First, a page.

7. Be efficient. Sounds obvious. Sounds easy.

But it’s neither. As a bootstrapper, you’re short on time and money. That means that efficiency is key. Before engaging in any single task, ask yourself (and/or your team) if this is worthwhile and priority #1.

8. Set partner expectations. Again – it sounds obvious, but it’s often overlooked. I’ve been on both sides of this – as the bootstrapped company working with large organizations and as part of eBay working with two-person start ups.

Set expectations about needs, constraints, timing, etc. I’ve worked with moonlighting developers who have said not to contact them between normal business hours. Great – by declaring that up front, I was a more effective partner and managed my time (and his) far better.

9. Attract great people – but not too many. Build a tight, smart and energetic team. Understand everyone’s skills and roles – and be very clear about responsibilities. Having too many people can be distracting and inefficient. The goal with any team is to achieve greatness, collaborate and move quickly - avoiding headaches, redundancies and wasted time is equally important.

Be sure that your partners are invested in the idea and the company.

10. Get great at email. This is particularly important for moonlight entrepreneurs who run their business and communications after hours… Email then becomes your communication medium with the team, your partners and your users. Realize that partners will likely read your email first thing in the morning (along with dozens of others) - so your message needs to be focused and clear. Email exchanges in normal business operations are often inefficient: lots of back-and-forth exchanges. When moonlighting, you normally have one exchange a day – so you either have to make it worthwhile or waste a day’s progress.

Email is also particularly important when the team lives in different locations (or is without a home office). Don’t litter inboxes because staying organized is critical - and everyone knows that organization is already near-impossible with a light mail flow.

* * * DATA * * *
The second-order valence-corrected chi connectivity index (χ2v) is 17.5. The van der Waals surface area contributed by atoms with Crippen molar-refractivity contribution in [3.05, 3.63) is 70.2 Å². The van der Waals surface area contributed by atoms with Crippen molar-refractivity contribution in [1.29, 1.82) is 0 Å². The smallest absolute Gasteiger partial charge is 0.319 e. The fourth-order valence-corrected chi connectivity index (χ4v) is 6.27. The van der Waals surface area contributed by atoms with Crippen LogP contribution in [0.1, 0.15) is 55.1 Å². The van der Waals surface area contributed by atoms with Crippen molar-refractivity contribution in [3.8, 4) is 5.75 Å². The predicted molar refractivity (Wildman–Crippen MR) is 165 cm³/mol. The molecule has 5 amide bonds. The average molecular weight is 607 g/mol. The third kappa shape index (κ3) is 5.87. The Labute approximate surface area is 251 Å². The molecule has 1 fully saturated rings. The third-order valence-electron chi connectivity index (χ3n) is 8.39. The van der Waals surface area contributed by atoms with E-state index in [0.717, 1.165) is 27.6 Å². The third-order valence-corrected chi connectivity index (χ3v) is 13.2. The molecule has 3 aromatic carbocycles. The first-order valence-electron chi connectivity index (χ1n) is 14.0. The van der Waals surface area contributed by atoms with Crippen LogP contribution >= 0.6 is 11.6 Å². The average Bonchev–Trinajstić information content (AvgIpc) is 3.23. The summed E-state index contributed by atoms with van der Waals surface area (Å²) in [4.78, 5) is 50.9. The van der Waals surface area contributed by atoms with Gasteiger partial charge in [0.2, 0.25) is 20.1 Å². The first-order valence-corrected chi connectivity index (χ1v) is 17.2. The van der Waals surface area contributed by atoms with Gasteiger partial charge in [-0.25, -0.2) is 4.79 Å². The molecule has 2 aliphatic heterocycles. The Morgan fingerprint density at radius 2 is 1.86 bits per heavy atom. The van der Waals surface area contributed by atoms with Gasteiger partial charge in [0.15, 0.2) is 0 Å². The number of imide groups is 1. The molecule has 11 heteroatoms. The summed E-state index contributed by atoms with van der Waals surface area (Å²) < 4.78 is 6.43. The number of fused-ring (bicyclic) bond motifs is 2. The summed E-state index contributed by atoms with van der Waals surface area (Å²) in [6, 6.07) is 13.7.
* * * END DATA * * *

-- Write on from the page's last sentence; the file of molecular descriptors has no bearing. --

11. Use a management system like Google Docs or Trac. Management platforms like Google Docs and Trac are lifesavers. We use Trac for sfEntrepreneurs and it’s an effective way to communicate between the business and development teams. It also is useful for managing documents, bugs and product roadmaps. We use Google Docs at beRecruited and it’s effective at managing content and data.

Find one that works for you and make sure that everyone uses it routinely. Make sure that the team is receiving all system updates and subscribes to the RSS alerts. These products don’t work if not actively used.

12. Buy your team Blackberries. The efficiency gain of having everyone connected will pay off the cost instantly.

12A. Drink a lot of coffee. Jason Calacanis’s point about espresso… dead on. Learn to enjoy it!

Mark Cuban Chimes in on Jason Calacanis's Start Up Rules

Great blog dialog this weekend that started when Jascon Calacanis wrote his rules for running a start up. Mark Cuban then chimed in and I love his commentary - particularly his advice about only hiring people who are passionate and love the company.

But this was my favorite part of Cuban's post as it references one of my favorite movies: Glengarry Glen Ross. Coffee is for closers is one of the great lines ever. I will forgive Mark though for spelling espresso incorrectly!

"6. An expresso machine? Are you kidding me ? Shoot yourself before you spend money on an expresso machine. Coffee is for closers. Sodas are free. Lunch is a chance to get out of the office and talk. There are 24 hours in a day, and if people like their jobs, they will find ways to use as much of it as possible to do their jobs."

Always be closing!